the internaught years

theoceanspectre  asked:

Your admiration for Annemarie Schwarzenbach is, well, admirable. Can I ask where you first came across her, and what it is that so intrigues you? (I am aware that one glance at a photograph of her answers the second question, but, you know.) She’s quite the obscure obsession.

She is an obscure obsession, and that’s probably the reason why I care this much: her whole existence seems so precarious that, lacking support, I worry she might just slip away. Think of it as a wildlife conservation effort for one of history’s most unexpected footnotes.

First, the writing: most interesting there is the total lack of distinction between exterior and interior landscapes (which err towards either ‘limitless and overwhelming’, or ‘domesticated and claustrophobic’). The narrators, for their part, remain mostly nameless and genderless (ceding, perhaps, to the frequently-voiced fear of losing one’s self alongside one’s country); however, the stories they tell are so intimate that you can’t help but feel like you’ve forged a real connection, you and this non-being. An article I read described this effect as similar to Cupid’s heard-but-not-seen strategy, from the Psyche myth. And to pile on another layer: her work, taken in sum, functions as a fractured autobiography. Digging through the requisite backstory becomes an archeological mission in its own right— one which further perpetuates the myth of a close acquaintance.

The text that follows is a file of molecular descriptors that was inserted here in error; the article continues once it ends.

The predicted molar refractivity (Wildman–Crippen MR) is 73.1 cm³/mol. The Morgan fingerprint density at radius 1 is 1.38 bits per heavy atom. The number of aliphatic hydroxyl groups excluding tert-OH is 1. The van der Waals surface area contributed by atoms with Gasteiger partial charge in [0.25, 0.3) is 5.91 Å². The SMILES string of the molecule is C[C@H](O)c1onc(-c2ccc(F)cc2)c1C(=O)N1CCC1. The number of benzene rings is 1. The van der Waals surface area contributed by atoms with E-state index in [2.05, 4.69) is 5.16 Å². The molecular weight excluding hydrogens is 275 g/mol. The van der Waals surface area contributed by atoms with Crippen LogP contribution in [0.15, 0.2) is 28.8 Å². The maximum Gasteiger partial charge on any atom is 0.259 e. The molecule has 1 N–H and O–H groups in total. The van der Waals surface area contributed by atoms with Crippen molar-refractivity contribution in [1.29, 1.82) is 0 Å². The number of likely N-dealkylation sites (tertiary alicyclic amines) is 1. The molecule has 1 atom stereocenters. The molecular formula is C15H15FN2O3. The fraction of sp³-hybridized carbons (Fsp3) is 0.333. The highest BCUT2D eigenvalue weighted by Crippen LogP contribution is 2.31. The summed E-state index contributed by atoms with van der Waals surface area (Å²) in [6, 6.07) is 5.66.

Then there’s her remarkable bravery— not a trait she saw in herself, but one which I’m assigning to her. The tenacity with which she stuck to her principles was so extreme that it’s easy to forget how much endurance and dedication it actually took. At some point, she developed a philosophy of just powering through the [sexism; homophobia; ultra-conservative family; depression; anxiety; addiction; war]— there’s a reason why, in Der Vulkan, Klaus Mann gives her a cameo as “the angel of the dispossessed.”

So I hope that answers the question! Her life involved so many contradictions that it gets dangerous to romanticize her— but that doesn’t preclude the carrying of a few lonely torches.

Erika and Thomas Mann in 1937, not long after Erika had threatened to cut off all contact with her father if he didn’t take a definitive stance against the Nazis. Up to this point, he had erred towards neutrality, while simultaneously refusing to support Klaus’s antifascist journal Die Sammlung and publicly defending Bermann Fischer, a publisher rumored to be in league with Goebbels. These actions, wrote Erika in 1936, had caused more harm to Klaus than the actions of the entire Nazi party combined.  After a great deal of pressure from his wife, Katia, Thomas did release an open letter (written, in large part, by Katia) declaring his solidarity with the antifascist cause. His honorary doctorate and the entire Mann family’s citizenships were swiftly revoked (save for Erika’s and Klaus’s, which had been revoked in ‘34 and '35, respectively.)

 As of March– the month this photo was taken– the Manns had been granted Czechoslovakian citizenship, and the feud between Erika and Thomas had apparently cooled enough to let them stand next to each other. The lasting bitterness would– uncharacteristically– come from Klaus, who, in Mephisto, based Hendrik Höfgen partly off of ex-boyfriend/brother-in-law Gustaf Gründgens, and partly off of Thomas Mann himself, “as ambitious, flawed, sexually perverse; a man ready to sell his soul while tempting others to do the same.”